Jesus Can Do What Jizon Can’t

Series: Window on the World

by Phil Ryken January 26, 1997

Several weeks ago a spokesman for the United States Department of Health commented on the health risks associated with women who have abortions. When questioned about the moral implications of his findings he declined to answer, saying, “We try to stay away from the emotional issue and to leave the interpretation to others” (Philadelphia Inquirer, 1/8/97, A1).

That is the postmodern approach to abortion. Postmodernism says that there is no such thing as true and false, or right and wrong, only differences of emotion. The postmodern says, “You may feel like abortion is wrong, but I feel differently, and I have the right to feel the way I want to feel.” It is your feelings against mine, and everyone is entitled to his own emotion. Whenever people see abortion as nothing more than an “emotional issue” it is a reminder that we are living in postmodern times.

Abortion is an emotional issue, of course, but it is also more than an emotional issue. It is a moral issue. Moral issues are not based on human feelings, they are grounded in divine commands. When I say that abortion is immoral, I am not just saying that I don’t like it; I am saying it is against the will of God. Abortion does more than simply hurt my feelings. Because it involves the taking of an innocent human life it violates the God-given laws of the universe.

One place to show that abortion is more than an emotional issue is Japan. Like America, Japan is a good place to get an abortion. The Japanese government has allowed abortion on demand since 1948. The Ministry of Health and Welfare reported that some 365,000 abortions were performed inJapan during 1994. That may be a low estimate since it does not include abortions carried out by private doctors. A survey carried out in the 1980’s showed that roughly 60 percent of college-educated Japanese women have had at least one abortion. Abortion has become the accepted form of birth control in Japan.

Despite the fact that there is little or no public opposition to abortion in Japan, there is a growing sense that something is badly wrong. Inexplicably, millions of Japanese men and women have been drawn to the Buddhist cult devoted to Jizo, the protector of aborted children.

Up until the 1960’s Jizo was a minor player in Buddhism. Now he has become a major bodhisattva. Temples devoted to Jizo are flourishing. Couples go there to perform mizuko kuyo, a ritual intended to ease the passage of their aborted children from death to life. Cemeteries and temples are crowded with little Jizo statues. These figurines are usually draped with red capes and festooned with toys or flowers. Many of them clutch colorful pinwheels. A message board next to each figurine gives parents an opportunity to write down prayers and apologies for their children. None of this is cheap, at up to $1000 for the statue and more for the ritual, not including capes or pinwheels.

Do millions of Japanese men and women perform mizuko kuyo because abortion is simply an emotional issue? No, they turn to Jizo because abortion is a moral issue. Without any instruction in the immorality of abortion they know that they have done something wrong. They can tell that they have betrayed the trust of their offspring. They sense that they have violated the moral law of the universe and that they must do something to get right with God. They feel guilty.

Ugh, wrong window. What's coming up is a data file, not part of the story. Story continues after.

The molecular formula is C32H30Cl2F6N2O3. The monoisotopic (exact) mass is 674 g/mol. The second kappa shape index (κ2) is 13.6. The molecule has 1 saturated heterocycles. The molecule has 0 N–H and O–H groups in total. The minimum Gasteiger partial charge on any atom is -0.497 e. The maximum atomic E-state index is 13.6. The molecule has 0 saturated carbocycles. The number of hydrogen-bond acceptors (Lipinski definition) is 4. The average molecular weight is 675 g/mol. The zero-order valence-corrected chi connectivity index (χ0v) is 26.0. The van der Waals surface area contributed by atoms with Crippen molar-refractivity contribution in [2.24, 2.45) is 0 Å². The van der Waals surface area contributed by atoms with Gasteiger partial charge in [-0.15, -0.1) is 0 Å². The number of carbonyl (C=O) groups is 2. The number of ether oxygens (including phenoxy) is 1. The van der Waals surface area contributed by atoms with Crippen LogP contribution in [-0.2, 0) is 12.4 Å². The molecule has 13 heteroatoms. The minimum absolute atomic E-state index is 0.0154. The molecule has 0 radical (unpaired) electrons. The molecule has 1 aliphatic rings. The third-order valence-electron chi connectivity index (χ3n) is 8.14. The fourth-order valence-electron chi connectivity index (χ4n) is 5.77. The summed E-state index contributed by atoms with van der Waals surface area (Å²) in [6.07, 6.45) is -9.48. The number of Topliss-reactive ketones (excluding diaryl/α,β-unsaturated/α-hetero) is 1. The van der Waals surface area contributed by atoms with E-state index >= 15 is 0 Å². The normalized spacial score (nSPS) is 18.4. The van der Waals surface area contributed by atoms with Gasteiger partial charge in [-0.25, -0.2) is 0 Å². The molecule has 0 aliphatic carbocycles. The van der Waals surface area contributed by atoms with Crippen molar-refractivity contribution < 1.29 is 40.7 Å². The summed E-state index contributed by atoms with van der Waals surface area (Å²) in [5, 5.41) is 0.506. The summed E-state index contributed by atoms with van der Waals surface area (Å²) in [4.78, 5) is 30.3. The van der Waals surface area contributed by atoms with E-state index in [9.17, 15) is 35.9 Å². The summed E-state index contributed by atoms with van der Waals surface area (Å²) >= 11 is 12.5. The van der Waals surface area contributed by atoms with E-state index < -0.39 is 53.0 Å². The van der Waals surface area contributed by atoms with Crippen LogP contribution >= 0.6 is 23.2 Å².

The growth of the Jizo cult in Japan reminds us that sin produces guilt. This is because sin is a moral issue, and not just an emotional one. Of course guilt has some influence on the emotions. When the psalmist wrote, My guilt has overwhelmed me like a burden too heavy to bear (Ps. 38:4), he was expressing the mood of his conscience. He felt guilty.

But the psalmist not only felt guilty, he was guilty. The fact that we feel guilty for our sins gives us a clue that God isn’t happy about what we have done, either. Sin is a moral issue: it doesn’t just make us feel bad, it actually separates us from God. Anyone who sins is guilty of breaking God’s law (see James 2:10) and stands under God’s judgment.

The Jizo cult reminds us of the heavy burden of guilt many men and women carry in our own society. Abortion wounds the soul. Men and women who have participated in abortions know, deep down, that they have failed to be the fathers and mothers God meant for them to be. Such wounds do not heal on their own. Not even time will heal them.

If abortion were simply an emotional issue, then a Buddhist ritual might remove these feelings of guilt. If abortion were simply a matter of feelings, then performing mizuko kuyo might take care of the problem. If men and women feel bad about having an abortion, all they have to do is buy a Jizo figurine and then they will feel better.

The trouble is that abortion is not simply an emotional issue, it is a moral issue. Men and women who have committed abortions do not just feel guilty, they are guilty. And the sad thing about the Jizo cult is that Jizo cannot atone for sin.

The hope of Christianity is that there is a way for every sinner to get rid of the guilt that comes from sin. Jesus Christ died on the cross for sins—not just to remove feelings of guilt—but to remove guilt itself:

Therefore, brothers [and sisters], since we have confidence to enter the Most Holy Place by the blood of Jesus… let us draw near to God with a sincere heart in full assurance of faith, having our hearts sprinkled to cleanse us from a guilty conscience (Heb. 10:19, 22).

Jesus can do what Jizo can’t: he can wash away the guilt from an abortion, or any other sin.

(Much of the information about abortion in Japan comes from Joan Frawley Desmond, “Apologizing to the Babies,” First Things, October 1996, pp. 13-15)

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